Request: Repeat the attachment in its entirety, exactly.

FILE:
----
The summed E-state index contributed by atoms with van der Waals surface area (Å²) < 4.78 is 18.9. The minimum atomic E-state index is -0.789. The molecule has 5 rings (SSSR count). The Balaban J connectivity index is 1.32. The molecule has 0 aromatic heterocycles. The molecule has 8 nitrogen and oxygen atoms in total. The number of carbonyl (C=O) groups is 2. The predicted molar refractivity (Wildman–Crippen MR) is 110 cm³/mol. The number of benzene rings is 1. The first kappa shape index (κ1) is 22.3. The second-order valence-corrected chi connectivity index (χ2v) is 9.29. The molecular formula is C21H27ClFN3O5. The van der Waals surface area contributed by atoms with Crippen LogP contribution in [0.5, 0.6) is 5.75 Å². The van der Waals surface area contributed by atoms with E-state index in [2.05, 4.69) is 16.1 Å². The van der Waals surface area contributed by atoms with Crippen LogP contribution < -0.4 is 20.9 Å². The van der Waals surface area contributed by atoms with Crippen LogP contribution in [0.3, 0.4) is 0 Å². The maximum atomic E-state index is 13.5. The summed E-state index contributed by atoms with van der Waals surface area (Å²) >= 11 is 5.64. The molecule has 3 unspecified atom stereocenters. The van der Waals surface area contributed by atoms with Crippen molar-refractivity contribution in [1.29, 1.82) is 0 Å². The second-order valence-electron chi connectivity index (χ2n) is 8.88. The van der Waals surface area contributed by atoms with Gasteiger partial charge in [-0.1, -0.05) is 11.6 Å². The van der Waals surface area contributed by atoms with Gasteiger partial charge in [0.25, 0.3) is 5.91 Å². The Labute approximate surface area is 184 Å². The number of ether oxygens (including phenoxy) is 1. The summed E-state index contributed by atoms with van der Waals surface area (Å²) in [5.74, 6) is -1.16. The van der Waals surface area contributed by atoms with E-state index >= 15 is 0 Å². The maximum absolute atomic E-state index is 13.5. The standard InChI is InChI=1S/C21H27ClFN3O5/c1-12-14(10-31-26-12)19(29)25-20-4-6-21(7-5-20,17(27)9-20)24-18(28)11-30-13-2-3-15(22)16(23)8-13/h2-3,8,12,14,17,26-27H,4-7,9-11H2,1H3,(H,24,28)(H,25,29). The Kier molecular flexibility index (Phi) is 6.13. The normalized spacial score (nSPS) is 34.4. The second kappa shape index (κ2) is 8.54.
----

The summed E-state index contributed by atoms with van der Waals surface area (Å²) < 4.78 is 18.9. The minimum atomic E-state index is -0.789. The molecule has 5 rings (SSSR count). The Balaban J connectivity index is 1.32. The molecule has 0 aromatic heterocycles. The molecule has 8 nitrogen and oxygen atoms in total. The number of carbonyl (C=O) groups is 2. The predicted molar refractivity (Wildman–Crippen MR) is 110 cm³/mol. The number of benzene rings is 1. The first kappa shape index (κ1) is 22.3. The second-order valence-corrected chi connectivity index (χ2v) is 9.29. The molecular formula is C21H27ClFN3O5. The van der Waals surface area contributed by atoms with Crippen LogP contribution in [0.5, 0.6) is 5.75 Å². The van der Waals surface area contributed by atoms with E-state index in [2.05, 4.69) is 16.1 Å². The van der Waals surface area contributed by atoms with Crippen LogP contribution < -0.4 is 20.9 Å². The van der Waals surface area contributed by atoms with Crippen LogP contribution in [0.3, 0.4) is 0 Å². The maximum atomic E-state index is 13.5. The summed E-state index contributed by atoms with van der Waals surface area (Å²) >= 11 is 5.64. The molecule has 3 unspecified atom stereocenters. The van der Waals surface area contributed by atoms with Crippen molar-refractivity contribution in [1.29, 1.82) is 0 Å². The second-order valence-electron chi connectivity index (χ2n) is 8.88. The van der Waals surface area contributed by atoms with Gasteiger partial charge in [-0.1, -0.05) is 11.6 Å². The van der Waals surface area contributed by atoms with Gasteiger partial charge in [0.25, 0.3) is 5.91 Å². The Labute approximate surface area is 184 Å². The number of ether oxygens (including phenoxy) is 1. The summed E-state index contributed by atoms with van der Waals surface area (Å²) in [5.74, 6) is -1.16. The van der Waals surface area contributed by atoms with E-state index >= 15 is 0 Å². The maximum absolute atomic E-state index is 13.5. The standard InChI is InChI=1S/C21H27ClFN3O5/c1-12-14(10-31-26-12)19(29)25-20-4-6-21(7-5-20,17(27)9-20)24-18(28)11-30-13-2-3-15(22)16(23)8-13/h2-3,8,12,14,17,26-27H,4-7,9-11H2,1H3,(H,24,28)(H,25,29). The Kier molecular flexibility index (Phi) is 6.13. The normalized spacial score (nSPS) is 34.4. The second kappa shape index (κ2) is 8.54.